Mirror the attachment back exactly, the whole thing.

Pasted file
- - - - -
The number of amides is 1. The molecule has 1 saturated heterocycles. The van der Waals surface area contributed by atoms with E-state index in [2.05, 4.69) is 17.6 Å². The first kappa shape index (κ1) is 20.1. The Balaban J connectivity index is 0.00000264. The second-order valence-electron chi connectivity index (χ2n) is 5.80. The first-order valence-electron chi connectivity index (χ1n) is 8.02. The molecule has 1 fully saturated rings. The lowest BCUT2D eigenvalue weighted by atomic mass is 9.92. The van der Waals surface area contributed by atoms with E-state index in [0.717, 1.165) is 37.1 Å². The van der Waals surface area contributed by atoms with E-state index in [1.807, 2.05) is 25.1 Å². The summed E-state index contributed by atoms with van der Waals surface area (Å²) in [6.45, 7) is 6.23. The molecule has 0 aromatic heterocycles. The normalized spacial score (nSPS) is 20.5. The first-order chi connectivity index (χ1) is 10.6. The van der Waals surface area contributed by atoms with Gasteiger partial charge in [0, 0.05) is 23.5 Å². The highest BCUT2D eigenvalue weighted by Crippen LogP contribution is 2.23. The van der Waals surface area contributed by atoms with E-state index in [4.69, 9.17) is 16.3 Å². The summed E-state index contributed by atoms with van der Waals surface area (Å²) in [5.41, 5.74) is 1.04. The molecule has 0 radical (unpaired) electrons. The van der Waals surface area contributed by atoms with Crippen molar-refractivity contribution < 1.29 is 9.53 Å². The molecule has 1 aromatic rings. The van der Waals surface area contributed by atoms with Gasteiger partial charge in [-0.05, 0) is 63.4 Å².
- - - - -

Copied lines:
The number of amides is 1. The molecule has 1 saturated heterocycles. The van der Waals surface area contributed by atoms with E-state index in [2.05, 4.69) is 17.6 Å². The first kappa shape index (κ1) is 20.1. The Balaban J connectivity index is 0.00000264. The second-order valence-electron chi connectivity index (χ2n) is 5.80. The first-order valence-electron chi connectivity index (χ1n) is 8.02. The molecule has 1 fully saturated rings. The lowest BCUT2D eigenvalue weighted by atomic mass is 9.92. The van der Waals surface area contributed by atoms with E-state index in [0.717, 1.165) is 37.1 Å². The van der Waals surface area contributed by atoms with E-state index in [1.807, 2.05) is 25.1 Å². The summed E-state index contributed by atoms with van der Waals surface area (Å²) in [6.45, 7) is 6.23. The molecule has 0 aromatic heterocycles. The normalized spacial score (nSPS) is 20.5. The first-order chi connectivity index (χ1) is 10.6. The van der Waals surface area contributed by atoms with Gasteiger partial charge in [0, 0.05) is 23.5 Å². The highest BCUT2D eigenvalue weighted by Crippen LogP contribution is 2.23. The van der Waals surface area contributed by atoms with E-state index in [4.69, 9.17) is 16.3 Å². The summed E-state index contributed by atoms with van der Waals surface area (Å²) in [5.41, 5.74) is 1.04. The molecule has 0 radical (unpaired) electrons. The van der Waals surface area contributed by atoms with Crippen molar-refractivity contribution < 1.29 is 9.53 Å². The molecule has 1 aromatic rings. The van der Waals surface area contributed by atoms with Gasteiger partial charge in [-0.05, 0) is 63.4 Å².